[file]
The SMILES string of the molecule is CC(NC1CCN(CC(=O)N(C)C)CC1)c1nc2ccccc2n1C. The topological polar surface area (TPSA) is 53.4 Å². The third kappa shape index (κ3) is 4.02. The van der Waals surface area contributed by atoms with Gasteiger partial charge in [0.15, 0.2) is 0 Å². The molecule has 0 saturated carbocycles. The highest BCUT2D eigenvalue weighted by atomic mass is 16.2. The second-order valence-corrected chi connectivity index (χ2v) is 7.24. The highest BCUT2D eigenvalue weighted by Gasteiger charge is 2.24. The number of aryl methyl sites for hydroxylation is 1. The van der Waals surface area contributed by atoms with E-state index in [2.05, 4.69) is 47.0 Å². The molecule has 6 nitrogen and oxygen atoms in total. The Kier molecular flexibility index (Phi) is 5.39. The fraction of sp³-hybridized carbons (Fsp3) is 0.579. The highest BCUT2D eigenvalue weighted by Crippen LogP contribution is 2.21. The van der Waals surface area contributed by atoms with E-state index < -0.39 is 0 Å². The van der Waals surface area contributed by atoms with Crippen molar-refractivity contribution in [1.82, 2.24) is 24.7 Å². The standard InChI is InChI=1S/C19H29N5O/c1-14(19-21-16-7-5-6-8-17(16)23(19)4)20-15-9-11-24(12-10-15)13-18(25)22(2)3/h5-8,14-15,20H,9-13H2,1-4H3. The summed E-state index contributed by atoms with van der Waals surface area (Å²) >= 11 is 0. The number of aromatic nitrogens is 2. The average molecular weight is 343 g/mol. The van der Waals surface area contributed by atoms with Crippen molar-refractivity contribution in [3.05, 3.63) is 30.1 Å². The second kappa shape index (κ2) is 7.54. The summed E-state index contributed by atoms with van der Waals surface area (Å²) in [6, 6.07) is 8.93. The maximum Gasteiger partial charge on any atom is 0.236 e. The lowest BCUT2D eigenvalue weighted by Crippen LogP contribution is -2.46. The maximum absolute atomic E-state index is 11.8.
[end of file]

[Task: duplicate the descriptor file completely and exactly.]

The SMILES string of the molecule is CC(NC1CCN(CC(=O)N(C)C)CC1)c1nc2ccccc2n1C. The topological polar surface area (TPSA) is 53.4 Å². The third kappa shape index (κ3) is 4.02. The van der Waals surface area contributed by atoms with Gasteiger partial charge in [0.15, 0.2) is 0 Å². The molecule has 0 saturated carbocycles. The highest BCUT2D eigenvalue weighted by atomic mass is 16.2. The second-order valence-corrected chi connectivity index (χ2v) is 7.24. The highest BCUT2D eigenvalue weighted by Gasteiger charge is 2.24. The number of aryl methyl sites for hydroxylation is 1. The van der Waals surface area contributed by atoms with E-state index in [2.05, 4.69) is 47.0 Å². The molecule has 6 nitrogen and oxygen atoms in total. The Kier molecular flexibility index (Phi) is 5.39. The fraction of sp³-hybridized carbons (Fsp3) is 0.579. The highest BCUT2D eigenvalue weighted by Crippen LogP contribution is 2.21. The van der Waals surface area contributed by atoms with E-state index < -0.39 is 0 Å². The van der Waals surface area contributed by atoms with Crippen molar-refractivity contribution in [1.82, 2.24) is 24.7 Å². The standard InChI is InChI=1S/C19H29N5O/c1-14(19-21-16-7-5-6-8-17(16)23(19)4)20-15-9-11-24(12-10-15)13-18(25)22(2)3/h5-8,14-15,20H,9-13H2,1-4H3. The summed E-state index contributed by atoms with van der Waals surface area (Å²) >= 11 is 0. The number of aromatic nitrogens is 2. The average molecular weight is 343 g/mol. The van der Waals surface area contributed by atoms with Crippen molar-refractivity contribution in [3.05, 3.63) is 30.1 Å². The second kappa shape index (κ2) is 7.54. The summed E-state index contributed by atoms with van der Waals surface area (Å²) in [6, 6.07) is 8.93. The maximum Gasteiger partial charge on any atom is 0.236 e. The lowest BCUT2D eigenvalue weighted by Crippen LogP contribution is -2.46. The maximum absolute atomic E-state index is 11.8.